• The actual story itself is pretty cool; I want to know more about these things and more about the world.

Bad stuff:

  • This may be a manga thing or an artifact of how Japanese translates into English– and I should point out that I watched about 80% of the season dubbed, not subtitled– but my God, the dialogue was terrible, and the melodrama off the charts. There was no set of circumstances perilous enough (or exciting enough) that they could not be interrupted for a lengthy philosophical conversation, even if the characters were, say, on horseback and fleeing from a giant, when you wouldn’t expect them to be able to talk. The voice acting in both languages has one volume: screaming. And any individual sentence would always be 20 times as long as it needed to be, with lots of recursive clauses. Even if this is how Japanese sounds to an English speaker when translated literally, you solve that problem by not translating it literally. If you’re going to do a dub, try and make the dialogue sound natural to an English speaker.(*)
  • Character design for the human characters could be better, especially since they tend to be wearing uniforms and thus dressed the same all the time. I had trouble differentiating between a lot of the characters.
  • The flashbacks. My God, the flashbacks. Again, nothing is too exciting that you can’t interrupt it with a five-minute flashback to people talking.
  • Pacing. The episodes are short, at about 22 minutes each, but there’s a couple of minutes of recap and credits at either end of that, so the actual episode length is maybe sixteen to eighteen minutes? I am not exaggerating when I say that most episodes are 14 minutes of talking about what is happening right in front of the characters and carping about philosophy and then four minutes of something actually happening, then a cliffhanger.

So, it sounds like I hated this, but the positive stuff is actually interesting enough to me that I’m probably still in for the second season– especially since the things that are crappy about it lend well to making fun of the show while watching it, which … is a way to enjoy TV, I suppose. I may try out a season of My Hero Academia before I go into S2 of Attack on Titan just to see what things are in common across the two shows and maybe recalibrate my expectations a little bit.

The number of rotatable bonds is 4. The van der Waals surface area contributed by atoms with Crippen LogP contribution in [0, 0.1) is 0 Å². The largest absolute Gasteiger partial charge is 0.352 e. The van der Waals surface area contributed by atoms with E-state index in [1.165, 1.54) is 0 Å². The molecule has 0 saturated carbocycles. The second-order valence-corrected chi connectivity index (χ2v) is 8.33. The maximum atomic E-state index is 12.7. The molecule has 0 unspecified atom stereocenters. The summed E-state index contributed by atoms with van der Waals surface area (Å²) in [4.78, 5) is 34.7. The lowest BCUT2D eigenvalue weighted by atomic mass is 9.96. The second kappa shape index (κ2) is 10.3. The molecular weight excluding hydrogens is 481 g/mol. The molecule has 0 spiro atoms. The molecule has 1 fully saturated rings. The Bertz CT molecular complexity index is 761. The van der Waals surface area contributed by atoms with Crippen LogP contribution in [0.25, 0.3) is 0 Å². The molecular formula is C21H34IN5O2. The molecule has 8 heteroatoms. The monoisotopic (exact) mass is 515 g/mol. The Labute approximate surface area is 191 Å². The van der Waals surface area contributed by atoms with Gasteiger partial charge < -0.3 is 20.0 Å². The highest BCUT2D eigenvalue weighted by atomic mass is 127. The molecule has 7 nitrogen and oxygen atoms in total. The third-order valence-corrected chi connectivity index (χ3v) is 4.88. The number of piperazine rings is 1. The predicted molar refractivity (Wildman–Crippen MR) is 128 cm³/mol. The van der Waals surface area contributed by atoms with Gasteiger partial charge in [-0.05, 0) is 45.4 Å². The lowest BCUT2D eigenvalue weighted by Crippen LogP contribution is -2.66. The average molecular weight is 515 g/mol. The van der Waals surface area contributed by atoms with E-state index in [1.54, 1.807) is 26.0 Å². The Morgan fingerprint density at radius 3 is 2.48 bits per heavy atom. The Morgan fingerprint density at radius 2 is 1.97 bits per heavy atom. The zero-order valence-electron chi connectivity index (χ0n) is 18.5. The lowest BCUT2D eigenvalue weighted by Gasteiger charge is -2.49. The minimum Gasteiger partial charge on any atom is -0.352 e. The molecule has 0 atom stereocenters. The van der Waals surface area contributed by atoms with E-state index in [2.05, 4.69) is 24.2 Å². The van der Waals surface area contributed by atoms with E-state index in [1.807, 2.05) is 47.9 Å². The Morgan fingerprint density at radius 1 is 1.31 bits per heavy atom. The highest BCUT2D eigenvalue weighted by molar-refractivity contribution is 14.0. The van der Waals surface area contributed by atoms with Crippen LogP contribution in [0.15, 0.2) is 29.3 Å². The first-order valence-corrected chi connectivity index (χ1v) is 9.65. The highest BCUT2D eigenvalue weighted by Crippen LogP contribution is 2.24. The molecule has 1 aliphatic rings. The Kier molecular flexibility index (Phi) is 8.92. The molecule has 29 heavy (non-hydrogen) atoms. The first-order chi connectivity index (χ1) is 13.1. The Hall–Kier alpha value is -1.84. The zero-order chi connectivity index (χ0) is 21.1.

Also, my wife brought home the first two volumes of the manga from the library, and I read the first one, and the anime really does appear to be a scene-for-scene translation of the manga. I have not read the second volume yet and really am not feeling much of an itch to do it, so I think I’ll stick with the series for now.

(*) This may be a good time to remind people that my academic background is in Biblical Studies, and the Hebrew Bible in particular, so I have a lot of Opinions about how to translate things. My lack of facility with Japanese hurts me a bit, but I can go on for a while about this sort of thing.

On Anime

First things first: the power was back on before bedtime last night; technically we ended up not having to stay at the hotel but decided to do so anyway, mostly because the boy was having a ball. As of right now we’re home and everything appears to be fine. Both my school and our son’s school both appear to have the power back on as well; there was some speculation that this might cut into school starting back up tomorrow but that no longer looks like it’s going to happen.

I have been, for some time now, casting about for some new Thing to become a Fan of, and for some reason(*) just before the power went out I’d decided to watch a few episodes of Attack on Titan on Netflix and Hulu(**). I was on the sixth episode of Season One, right at the end of a damn cliffhanger, when the lights went out, and as I’m typing this I just finished the 10th episode. And there are bits about it that are ridiculous, and I’m not sure if they’re manga tropes or something specific to this show (my God, the melodrama; everyone is always screaming) but so far I’m really enjoying it, to the point that I’m considering dipping my toe into…